Lee said regulatory reform should free the economy of oppressive rules, restore political accountability and provide equal opportunities so success is earned, not earmarked.

One idea he said he favors is the REINS Act, which would require Congress to approve every major rule proposed by the executive branch that has an annual economic impact of $100 million. Another is forcing Congress to vote every year on the amount of regulatory costs each federal agency could impose on the economy.

Lt. Gov. Spencer Cox said Washington has shown a "complete inability" to adapt and change, especially when it comes to technology.

Cox pointed to Utah's budding unmanned aerial aircraft industry. The state's four major universities are developing the technology, which he said could be used not for spying but for agriculture and real estate development.

"They're ahead of the curve, and yet legally they can't do anything with it," Cox said.

The Federal Aviation Administration has banned drones pending its release of rules governing their use.

"What we're asking for is let the market work," Cox said. "We could expand an entire industry within minutes, but the regulations say you can't do it."

Email: romboy@deseretnews.com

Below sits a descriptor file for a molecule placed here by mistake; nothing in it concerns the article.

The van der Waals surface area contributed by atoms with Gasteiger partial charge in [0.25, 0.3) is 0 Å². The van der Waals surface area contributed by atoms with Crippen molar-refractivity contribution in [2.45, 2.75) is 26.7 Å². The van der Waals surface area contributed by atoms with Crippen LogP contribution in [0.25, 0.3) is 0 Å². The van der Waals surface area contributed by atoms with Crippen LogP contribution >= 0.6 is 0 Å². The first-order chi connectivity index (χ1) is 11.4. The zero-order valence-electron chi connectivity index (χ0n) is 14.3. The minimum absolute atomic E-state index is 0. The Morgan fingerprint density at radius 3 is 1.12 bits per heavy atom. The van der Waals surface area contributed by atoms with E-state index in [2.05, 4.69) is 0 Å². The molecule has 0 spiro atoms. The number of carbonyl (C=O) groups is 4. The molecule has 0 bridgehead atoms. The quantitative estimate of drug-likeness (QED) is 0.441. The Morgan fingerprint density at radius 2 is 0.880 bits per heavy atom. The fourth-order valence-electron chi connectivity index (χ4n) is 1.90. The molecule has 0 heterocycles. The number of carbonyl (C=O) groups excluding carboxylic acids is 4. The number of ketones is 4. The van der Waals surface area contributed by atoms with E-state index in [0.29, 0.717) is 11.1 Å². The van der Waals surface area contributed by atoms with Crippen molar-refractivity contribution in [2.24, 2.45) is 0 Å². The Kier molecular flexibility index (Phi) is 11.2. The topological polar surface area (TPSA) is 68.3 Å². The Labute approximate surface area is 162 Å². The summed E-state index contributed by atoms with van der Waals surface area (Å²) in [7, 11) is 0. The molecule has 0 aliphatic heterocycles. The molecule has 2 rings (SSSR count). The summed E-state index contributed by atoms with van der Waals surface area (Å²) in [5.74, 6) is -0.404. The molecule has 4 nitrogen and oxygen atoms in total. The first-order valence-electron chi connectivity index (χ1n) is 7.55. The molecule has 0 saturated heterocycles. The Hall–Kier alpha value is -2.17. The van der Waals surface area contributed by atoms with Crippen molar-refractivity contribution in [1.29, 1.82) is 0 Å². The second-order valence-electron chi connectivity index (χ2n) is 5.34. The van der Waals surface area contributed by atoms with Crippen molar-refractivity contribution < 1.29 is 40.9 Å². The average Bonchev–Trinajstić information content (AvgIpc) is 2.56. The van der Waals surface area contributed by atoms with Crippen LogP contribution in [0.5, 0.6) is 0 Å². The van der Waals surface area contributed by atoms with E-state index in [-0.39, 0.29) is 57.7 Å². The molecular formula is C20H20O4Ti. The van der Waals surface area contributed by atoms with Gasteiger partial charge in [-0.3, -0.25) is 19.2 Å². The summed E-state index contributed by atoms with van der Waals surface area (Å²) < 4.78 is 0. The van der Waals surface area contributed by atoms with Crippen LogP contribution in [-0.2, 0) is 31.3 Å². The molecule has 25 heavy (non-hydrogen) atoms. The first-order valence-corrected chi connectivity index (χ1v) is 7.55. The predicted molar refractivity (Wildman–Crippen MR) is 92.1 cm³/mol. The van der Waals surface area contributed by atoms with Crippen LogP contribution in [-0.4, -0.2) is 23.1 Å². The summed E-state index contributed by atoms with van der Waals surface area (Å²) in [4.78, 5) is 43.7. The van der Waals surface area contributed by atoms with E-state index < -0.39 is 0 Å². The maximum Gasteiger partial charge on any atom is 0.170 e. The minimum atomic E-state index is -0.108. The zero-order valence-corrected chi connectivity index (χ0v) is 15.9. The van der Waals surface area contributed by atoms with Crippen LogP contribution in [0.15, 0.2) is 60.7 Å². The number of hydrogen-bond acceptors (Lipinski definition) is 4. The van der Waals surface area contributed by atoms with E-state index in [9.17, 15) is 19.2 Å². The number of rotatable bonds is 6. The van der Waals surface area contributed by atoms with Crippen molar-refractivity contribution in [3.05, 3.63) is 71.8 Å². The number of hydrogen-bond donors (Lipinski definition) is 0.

Twitter: dennisromboy

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1. FT
salt lake city, UT,
Aug. 21, 2014

Mike-outside of a few right wing radicals nobody is listening to you anymore. You're rhetoric and partisan ways have cost our country and state billions of dollars.

2. Light and Liberty
St. George/Washington, UT,
Aug. 21, 2014

Here they come. Instead of acknowledging the fact, the progressives will divert to some other topic. By acknowledging the ineptitude and bureaucratic nightmare many Americans are living through, one has to acknowledge the ineptitude of government. Progressives love bureaucracy and ineptitude. Government thrives on ignorance, control, and power, something the progressives can't do without!

3. There You Go Again
Saint George, UT,
Aug. 21, 2014

What could possibly be better than a country ruled by Republicans?

No regulations on Banks or any part of Corporate America as well as the military-industrial complex until those entities let the Republican Party know the exact level of regulations they need to do business.

A teenagers dream come true?



The best way to get rid of helicopter parents is to do away with all those pesky regulations.

Exact Level?

Zero regulations.


4. UTAH Bill
Salt Lake City, UT,
Aug. 21, 2014

It's refreshing to see Lee acknowledge the role of Congress in regulatory law. Most politicos, when complaining about regs, conveniently fail to mention Congress has the authority to vote out rules it does not like and can also force modification of rules once they are implemented. However, the Republican-led Congress, like their predecessors, rarely bothers to address regulatory issues - other than to complain about their impact.

5. The Reader
Layton, UT,
Aug. 21, 2014

There you go again - You are obviously one of Mike Lee's lackeys? Think about what you said and what the consequences would be for the Average American citizen,know what it would mean for the rightwing-nuts. NO regulations = lying, cheating and money grubbing for those who want no regulations. Simply a mess where the haves (rightwing nuts) get everything without anyone stopping them at the expense of the rest of the nation.